Chile’s bid to exclude South American rival Ecuador from the World Cup failed on Friday when a disciplinary commission under football’s global governing body dismissed a claim that Ecuador had fielded an ineligible player in several qualifying matches.
The case concerns the defender Byron Castillo, who, according to Chile, was not only born in Colombia, but also three years older than indicated in the documents that identified him as an Ecuadorian. The Chilean Football Federation has submitted registration documents, including birth certificates, which it says support its claim.
According to the rules of FIFA’s governing body, the fielding of an ineligible player may result in a ineligibility to participate in any match in which the ineligible player has taken part.
Ecuador finished fourth in the Continental Qualifiers, taking one of South America’s four automatic places in the World Cup. But Chile demanded that Ecuador forfeit eight of Castillo’s qualifying games and that his opponents in those matches receive three points per game. According to the calculations of Chilean officials, this result will change the results of qualification in South America and lead Chile to the World Cup at the expense of Ecuador.
FIFA said its officials reviewed submissions by all parties involved in the case, including Peru, which will compete next week in an intercontinental play-off for its seat in Qatar, before concluding that Ecuador had no basis for response.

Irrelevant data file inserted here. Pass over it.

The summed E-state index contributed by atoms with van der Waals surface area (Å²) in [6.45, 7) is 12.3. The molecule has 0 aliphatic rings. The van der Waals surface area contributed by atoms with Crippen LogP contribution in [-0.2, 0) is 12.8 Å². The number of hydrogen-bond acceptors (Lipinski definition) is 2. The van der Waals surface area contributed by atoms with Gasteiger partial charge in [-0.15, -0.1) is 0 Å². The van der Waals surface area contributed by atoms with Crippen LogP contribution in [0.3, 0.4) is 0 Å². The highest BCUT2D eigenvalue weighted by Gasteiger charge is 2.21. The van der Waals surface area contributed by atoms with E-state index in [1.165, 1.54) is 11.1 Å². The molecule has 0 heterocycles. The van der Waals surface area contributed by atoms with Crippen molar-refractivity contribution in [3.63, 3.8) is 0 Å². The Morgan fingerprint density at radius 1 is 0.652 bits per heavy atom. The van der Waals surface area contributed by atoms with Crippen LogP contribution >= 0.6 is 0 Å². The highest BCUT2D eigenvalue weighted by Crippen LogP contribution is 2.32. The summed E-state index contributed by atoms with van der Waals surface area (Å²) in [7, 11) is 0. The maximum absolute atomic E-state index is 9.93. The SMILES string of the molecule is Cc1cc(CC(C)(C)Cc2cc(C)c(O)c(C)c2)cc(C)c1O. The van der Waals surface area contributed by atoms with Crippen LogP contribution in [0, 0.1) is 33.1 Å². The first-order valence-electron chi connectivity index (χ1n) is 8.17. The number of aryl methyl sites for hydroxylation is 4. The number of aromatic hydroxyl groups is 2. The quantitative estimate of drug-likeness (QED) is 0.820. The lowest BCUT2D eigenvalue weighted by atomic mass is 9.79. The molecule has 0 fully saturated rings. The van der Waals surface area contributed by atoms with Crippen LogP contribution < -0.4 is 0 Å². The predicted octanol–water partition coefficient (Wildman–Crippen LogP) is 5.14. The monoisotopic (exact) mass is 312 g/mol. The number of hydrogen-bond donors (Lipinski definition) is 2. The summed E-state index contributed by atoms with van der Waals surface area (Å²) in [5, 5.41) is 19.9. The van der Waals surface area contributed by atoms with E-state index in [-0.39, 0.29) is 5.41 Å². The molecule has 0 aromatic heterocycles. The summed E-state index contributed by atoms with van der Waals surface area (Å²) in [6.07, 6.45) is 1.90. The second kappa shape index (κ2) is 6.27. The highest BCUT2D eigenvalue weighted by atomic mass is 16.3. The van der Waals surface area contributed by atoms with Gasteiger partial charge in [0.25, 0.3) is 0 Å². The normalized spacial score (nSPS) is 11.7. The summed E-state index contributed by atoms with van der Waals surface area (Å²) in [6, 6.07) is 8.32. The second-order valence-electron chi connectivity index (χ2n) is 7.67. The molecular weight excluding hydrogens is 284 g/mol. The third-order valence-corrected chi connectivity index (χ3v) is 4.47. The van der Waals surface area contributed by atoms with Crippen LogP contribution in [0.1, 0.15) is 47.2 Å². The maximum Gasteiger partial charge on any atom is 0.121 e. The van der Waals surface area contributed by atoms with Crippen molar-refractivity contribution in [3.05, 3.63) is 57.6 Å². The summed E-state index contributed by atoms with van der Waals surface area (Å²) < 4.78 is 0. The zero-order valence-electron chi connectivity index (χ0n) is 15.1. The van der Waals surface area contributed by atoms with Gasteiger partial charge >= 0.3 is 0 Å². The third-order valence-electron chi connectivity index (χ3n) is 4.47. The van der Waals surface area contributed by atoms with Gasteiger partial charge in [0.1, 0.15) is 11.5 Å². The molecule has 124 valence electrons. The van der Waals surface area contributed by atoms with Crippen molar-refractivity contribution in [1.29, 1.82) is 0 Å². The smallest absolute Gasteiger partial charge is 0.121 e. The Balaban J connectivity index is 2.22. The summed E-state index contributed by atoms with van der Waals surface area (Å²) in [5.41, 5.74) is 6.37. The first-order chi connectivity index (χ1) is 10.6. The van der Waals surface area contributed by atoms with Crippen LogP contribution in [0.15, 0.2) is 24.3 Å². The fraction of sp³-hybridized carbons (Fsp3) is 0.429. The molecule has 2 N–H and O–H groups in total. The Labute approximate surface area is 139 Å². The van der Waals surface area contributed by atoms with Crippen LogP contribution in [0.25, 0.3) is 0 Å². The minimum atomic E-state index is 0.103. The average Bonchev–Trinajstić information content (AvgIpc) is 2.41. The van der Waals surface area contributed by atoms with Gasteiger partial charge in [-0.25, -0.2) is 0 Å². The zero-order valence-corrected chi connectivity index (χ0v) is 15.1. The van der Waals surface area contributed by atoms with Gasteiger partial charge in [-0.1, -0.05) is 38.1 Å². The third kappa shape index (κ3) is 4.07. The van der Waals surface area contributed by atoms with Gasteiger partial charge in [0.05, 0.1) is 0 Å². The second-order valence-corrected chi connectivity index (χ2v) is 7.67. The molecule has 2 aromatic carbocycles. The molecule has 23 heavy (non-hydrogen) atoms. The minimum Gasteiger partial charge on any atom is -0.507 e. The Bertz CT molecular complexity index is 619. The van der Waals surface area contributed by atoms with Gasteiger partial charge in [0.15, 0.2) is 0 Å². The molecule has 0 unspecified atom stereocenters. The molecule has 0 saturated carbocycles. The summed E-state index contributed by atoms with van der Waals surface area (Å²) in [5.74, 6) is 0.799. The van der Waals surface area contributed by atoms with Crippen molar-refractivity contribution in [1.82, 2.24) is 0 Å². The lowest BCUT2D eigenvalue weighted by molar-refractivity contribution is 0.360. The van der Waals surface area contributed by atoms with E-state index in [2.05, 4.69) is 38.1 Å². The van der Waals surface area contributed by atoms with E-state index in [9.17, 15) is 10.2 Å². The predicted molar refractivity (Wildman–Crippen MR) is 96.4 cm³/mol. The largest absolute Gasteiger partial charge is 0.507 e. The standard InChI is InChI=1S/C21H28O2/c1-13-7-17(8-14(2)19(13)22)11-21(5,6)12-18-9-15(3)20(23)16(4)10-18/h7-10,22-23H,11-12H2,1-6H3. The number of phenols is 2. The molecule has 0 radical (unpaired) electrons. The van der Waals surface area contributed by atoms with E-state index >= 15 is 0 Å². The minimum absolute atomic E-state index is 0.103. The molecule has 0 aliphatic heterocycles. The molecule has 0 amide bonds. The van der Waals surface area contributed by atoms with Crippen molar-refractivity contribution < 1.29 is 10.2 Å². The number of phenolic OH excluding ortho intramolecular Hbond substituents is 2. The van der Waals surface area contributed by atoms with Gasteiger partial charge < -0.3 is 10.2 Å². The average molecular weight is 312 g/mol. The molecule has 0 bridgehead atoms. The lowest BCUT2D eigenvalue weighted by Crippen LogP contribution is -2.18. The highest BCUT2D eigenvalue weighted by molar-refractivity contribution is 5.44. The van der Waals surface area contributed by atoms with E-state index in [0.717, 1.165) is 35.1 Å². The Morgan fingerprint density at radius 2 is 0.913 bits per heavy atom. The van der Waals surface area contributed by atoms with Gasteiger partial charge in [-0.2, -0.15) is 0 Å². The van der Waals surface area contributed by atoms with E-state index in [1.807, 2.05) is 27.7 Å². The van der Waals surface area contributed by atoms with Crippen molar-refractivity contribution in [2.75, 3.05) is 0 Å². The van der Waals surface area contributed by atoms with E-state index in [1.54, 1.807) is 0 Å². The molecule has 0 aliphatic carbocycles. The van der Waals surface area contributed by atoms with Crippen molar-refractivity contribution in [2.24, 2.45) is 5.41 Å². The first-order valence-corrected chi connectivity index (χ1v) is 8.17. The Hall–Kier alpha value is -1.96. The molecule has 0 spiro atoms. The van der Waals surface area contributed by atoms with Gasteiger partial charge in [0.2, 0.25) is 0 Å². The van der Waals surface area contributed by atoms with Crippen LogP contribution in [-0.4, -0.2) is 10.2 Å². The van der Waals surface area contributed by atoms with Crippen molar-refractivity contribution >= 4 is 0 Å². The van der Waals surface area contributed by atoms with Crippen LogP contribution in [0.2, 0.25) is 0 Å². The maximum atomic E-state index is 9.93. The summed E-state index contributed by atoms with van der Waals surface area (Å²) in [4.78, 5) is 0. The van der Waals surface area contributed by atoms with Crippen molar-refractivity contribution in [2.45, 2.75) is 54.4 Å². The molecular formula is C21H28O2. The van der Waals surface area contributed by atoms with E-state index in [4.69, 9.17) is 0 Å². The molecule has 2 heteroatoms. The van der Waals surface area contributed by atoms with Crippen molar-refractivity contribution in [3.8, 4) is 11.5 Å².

Chile said it would appeal the decision.
“We are alarmed by this decision,” said Eduardo Carlezzo, a lawyer representing the Chilean federation. “The amount of evidence is overwhelming, from both Colombia and Ecuador, proving beyond any reasonable doubt that the player was born in Colombia. Therefore, we will file an appeal and hope that this evidence will be fully taken into account.”
ecuadorian football federation issued a statement after Chile filed a lawsuit in May dismissing so-called “false rumors” about Castillo, who it said was an Ecuadorian citizen in a legal and sporting sense.
“We categorically reject any attempts by those who seek to avoid our participation in the World Cup in Qatar, legally received on the field,” the federation said at the time.
Castillo’s story has been shrouded in questions for several years after a wider investigation into Ecuador’s player registration dealt with hundreds of cases and resulted in the punishment of at least 75 young players found guilty. falsified records. Fearing a mistake that could jeopardize Ecuador’s World Cup hopes this year, national football federation officials have delayed Castillo’s selection to the senior national team until this year.
In fact, two years ago, the president of a special commission of inquiry convened by the federation suggested that Castillo was Colombian, which Chilean officials continued to claim they confirmed.